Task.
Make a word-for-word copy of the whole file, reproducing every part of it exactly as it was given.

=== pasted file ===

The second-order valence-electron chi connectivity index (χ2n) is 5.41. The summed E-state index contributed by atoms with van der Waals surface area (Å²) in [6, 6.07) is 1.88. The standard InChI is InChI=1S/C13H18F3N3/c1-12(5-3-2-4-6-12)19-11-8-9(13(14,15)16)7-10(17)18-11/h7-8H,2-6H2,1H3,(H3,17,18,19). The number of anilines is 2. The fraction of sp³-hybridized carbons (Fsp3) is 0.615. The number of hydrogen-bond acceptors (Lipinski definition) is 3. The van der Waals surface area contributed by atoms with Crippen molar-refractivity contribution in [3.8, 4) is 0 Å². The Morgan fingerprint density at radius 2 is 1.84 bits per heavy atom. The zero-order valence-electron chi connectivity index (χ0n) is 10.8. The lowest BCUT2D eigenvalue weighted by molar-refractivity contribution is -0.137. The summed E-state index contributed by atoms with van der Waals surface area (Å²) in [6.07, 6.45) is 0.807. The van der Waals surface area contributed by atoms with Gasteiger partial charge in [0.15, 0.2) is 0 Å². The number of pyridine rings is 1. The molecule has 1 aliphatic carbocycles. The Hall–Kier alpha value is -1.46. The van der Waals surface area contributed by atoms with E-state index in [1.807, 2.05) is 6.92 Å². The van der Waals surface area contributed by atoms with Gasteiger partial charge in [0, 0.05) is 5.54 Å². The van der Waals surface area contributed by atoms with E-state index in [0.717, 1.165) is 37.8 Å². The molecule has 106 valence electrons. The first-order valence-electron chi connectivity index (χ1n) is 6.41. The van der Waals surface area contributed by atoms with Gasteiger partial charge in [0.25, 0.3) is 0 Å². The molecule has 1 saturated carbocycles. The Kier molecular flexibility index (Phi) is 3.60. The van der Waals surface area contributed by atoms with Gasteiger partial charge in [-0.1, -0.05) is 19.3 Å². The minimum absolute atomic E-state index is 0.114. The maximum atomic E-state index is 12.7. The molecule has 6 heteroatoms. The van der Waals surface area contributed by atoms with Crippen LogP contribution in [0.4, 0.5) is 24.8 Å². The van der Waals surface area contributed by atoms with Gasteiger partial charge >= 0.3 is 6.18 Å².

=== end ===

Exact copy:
The second-order valence-electron chi connectivity index (χ2n) is 5.41. The summed E-state index contributed by atoms with van der Waals surface area (Å²) in [6, 6.07) is 1.88. The standard InChI is InChI=1S/C13H18F3N3/c1-12(5-3-2-4-6-12)19-11-8-9(13(14,15)16)7-10(17)18-11/h7-8H,2-6H2,1H3,(H3,17,18,19). The number of anilines is 2. The fraction of sp³-hybridized carbons (Fsp3) is 0.615. The number of hydrogen-bond acceptors (Lipinski definition) is 3. The van der Waals surface area contributed by atoms with Crippen molar-refractivity contribution in [3.8, 4) is 0 Å². The Morgan fingerprint density at radius 2 is 1.84 bits per heavy atom. The zero-order valence-electron chi connectivity index (χ0n) is 10.8. The lowest BCUT2D eigenvalue weighted by molar-refractivity contribution is -0.137. The summed E-state index contributed by atoms with van der Waals surface area (Å²) in [6.07, 6.45) is 0.807. The van der Waals surface area contributed by atoms with Gasteiger partial charge in [0.15, 0.2) is 0 Å². The number of pyridine rings is 1. The molecule has 1 aliphatic carbocycles. The Hall–Kier alpha value is -1.46. The van der Waals surface area contributed by atoms with E-state index in [1.807, 2.05) is 6.92 Å². The van der Waals surface area contributed by atoms with Gasteiger partial charge in [0, 0.05) is 5.54 Å². The van der Waals surface area contributed by atoms with E-state index in [0.717, 1.165) is 37.8 Å². The molecule has 106 valence electrons. The first-order valence-electron chi connectivity index (χ1n) is 6.41. The van der Waals surface area contributed by atoms with Gasteiger partial charge in [0.25, 0.3) is 0 Å². The molecule has 1 saturated carbocycles. The Kier molecular flexibility index (Phi) is 3.60. The van der Waals surface area contributed by atoms with Gasteiger partial charge in [-0.1, -0.05) is 19.3 Å². The minimum absolute atomic E-state index is 0.114. The maximum atomic E-state index is 12.7. The molecule has 6 heteroatoms. The van der Waals surface area contributed by atoms with Crippen LogP contribution in [0.4, 0.5) is 24.8 Å². The van der Waals surface area contributed by atoms with Gasteiger partial charge >= 0.3 is 6.18 Å².